Using a novel deep brain stimulation (DBS) device capable of recording brain signals, researchers have identified a pattern of brain activity or “biomarker” related to clinical signs of recovery from treatment-resistant depression. The findings from this small study are an important step towards using brain data to understand a patient’s response to DBS treatment. The study was published in Nature and supported by the National Institutes of Health’s Brain Research Through Advancing Innovative Neurotechnologies Initiative, or The BRAIN Initiative.
The small study enrolled 10 adults with treatment-resistant depression, all of whom underwent DBS therapy for six months. Each participant received the same stimulation dose to begin and then stimulation levels were increased once or twice. Later, researchers used artificial intelligence (AI) tools to analyze collected brain data from six patients and observed a common brain activity signature or biomarker that correlated with patients self-reporting feeling symptoms of depression or stable as they recovered. In one patient, researchers identified the biomarker and were retrospectively able to predict that a patient would fall back into a major depressive episode four weeks before clinical interviews showed they were at risk of a relapse occurring.
In the study, patients received DBS targeting the subcallosal cingulate cortex (SCC), a brain region that regulates emotional behavior and is involved in feelings of sadness. DBS of the SCC is an emerging therapy that can provide stable, long-term relief from depressive symptoms for years. However, using DBS to treat depression remains challenging because each patient’s path to stable recovery looks different. Clinicians also must rely on subjective self-reports from patient interviews and psychiatric rating scales to track symptoms, which can fluctuate over time. This makes it hard to distinguish between normal mood variations and more serious situations requiring a tweak in stimulation. In addition, changes in symptoms in response to DBS can take weeks or months to occur, making it difficult to tell how well the therapy is working.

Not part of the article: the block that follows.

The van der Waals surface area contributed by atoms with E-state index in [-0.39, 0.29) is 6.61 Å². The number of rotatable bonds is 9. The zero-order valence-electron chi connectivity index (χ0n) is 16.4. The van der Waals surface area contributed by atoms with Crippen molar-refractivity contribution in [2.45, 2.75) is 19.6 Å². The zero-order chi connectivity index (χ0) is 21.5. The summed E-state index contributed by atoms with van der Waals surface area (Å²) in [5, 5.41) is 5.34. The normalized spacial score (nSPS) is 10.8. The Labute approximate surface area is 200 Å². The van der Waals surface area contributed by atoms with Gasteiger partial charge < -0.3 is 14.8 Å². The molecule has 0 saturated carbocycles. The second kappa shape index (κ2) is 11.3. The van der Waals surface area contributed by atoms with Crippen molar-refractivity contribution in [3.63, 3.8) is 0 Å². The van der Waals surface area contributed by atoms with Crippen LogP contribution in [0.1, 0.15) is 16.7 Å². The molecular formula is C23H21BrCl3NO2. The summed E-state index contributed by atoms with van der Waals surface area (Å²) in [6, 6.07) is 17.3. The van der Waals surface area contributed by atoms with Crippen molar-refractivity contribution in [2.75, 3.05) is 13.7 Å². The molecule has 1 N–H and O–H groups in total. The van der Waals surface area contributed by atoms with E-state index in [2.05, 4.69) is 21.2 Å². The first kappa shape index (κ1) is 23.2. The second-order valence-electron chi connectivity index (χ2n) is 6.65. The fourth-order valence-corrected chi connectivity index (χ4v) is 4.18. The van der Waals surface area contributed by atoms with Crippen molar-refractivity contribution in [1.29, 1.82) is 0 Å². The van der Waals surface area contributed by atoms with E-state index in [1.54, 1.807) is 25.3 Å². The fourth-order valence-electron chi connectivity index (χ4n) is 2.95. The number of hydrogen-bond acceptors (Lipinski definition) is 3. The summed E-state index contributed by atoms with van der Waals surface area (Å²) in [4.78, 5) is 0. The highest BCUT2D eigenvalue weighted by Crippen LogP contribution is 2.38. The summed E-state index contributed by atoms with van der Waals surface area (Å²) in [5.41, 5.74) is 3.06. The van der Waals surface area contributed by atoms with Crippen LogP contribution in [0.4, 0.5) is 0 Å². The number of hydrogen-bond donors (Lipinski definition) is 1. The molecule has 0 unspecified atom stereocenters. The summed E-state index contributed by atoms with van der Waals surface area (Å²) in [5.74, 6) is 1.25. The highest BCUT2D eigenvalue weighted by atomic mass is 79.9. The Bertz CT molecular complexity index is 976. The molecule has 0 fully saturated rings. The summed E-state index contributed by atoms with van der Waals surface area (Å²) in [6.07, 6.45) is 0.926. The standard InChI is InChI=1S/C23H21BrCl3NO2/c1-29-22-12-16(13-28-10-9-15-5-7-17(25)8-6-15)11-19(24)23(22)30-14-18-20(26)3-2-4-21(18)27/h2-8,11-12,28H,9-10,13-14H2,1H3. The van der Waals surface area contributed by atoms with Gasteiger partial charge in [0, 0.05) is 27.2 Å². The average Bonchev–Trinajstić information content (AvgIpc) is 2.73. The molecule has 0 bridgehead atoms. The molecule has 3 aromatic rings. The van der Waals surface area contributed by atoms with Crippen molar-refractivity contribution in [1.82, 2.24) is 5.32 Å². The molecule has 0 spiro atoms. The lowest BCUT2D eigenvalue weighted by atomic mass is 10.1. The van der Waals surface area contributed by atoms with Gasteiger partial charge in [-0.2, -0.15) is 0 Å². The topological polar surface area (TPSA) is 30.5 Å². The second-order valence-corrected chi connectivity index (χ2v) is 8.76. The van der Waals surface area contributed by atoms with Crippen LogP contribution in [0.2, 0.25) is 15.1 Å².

The patients in the study responded well to DBS therapy; after six months, 90% showed a significant improvement in depression symptoms, and 70% were in remission or no longer depressed. This high response rate was a unique opportunity to look back and examine how each patient’s brain responded differently to the stimulation during treatment.
Christopher Rozell, Ph.D., Julian T. Hightower Chair and professor of electrical and computer engineering at Georgia Tech in Atlanta, and his colleagues used a technique called explainable artificial intelligence to understand these subtle changes in brain activity. The algorithm used brain data to distinguish between depressive versus stable recovery states and was able to explain what activity changes in the brain were the main drivers of this transition. Importantly, the biomarker also distinguished between normal day-to-day transient mood changes and sustained worsening symptoms. This algorithm could provide clinicians with an early warning signal that a patient is moving toward a highly depressive state and requires a DBS adjustment and extra clinical care.
Next, the team analyzed data from MRI brain scans collected from patients before surgery. The results revealed structural and functional abnormalities in the specific brain network targeted by the DBS therapy. More severe white matter deficits were related to longer recovery times.
Researchers also used AI tools to analyze changes in facial expression extracted from videos of participant interviews. In a clinical setting, a patient’s facial expression can reflect the severity of their depression symptoms, a change that psychiatrists likely pick up on in routine clinical evaluations. They found patterns in individual patient expressions that coincided with their transition from illness to stable recovery. This could serve as an additional tool and new behavioral marker to track recovery in DBS therapy. More research is needed to determine whether the video analysis can reliably predict current and future disease states.
Both the observed facial expression changes and anatomical deficits correlated with cognitive states captured by the biomarker, supporting the use of this biomarker in managing DBS therapy for depression.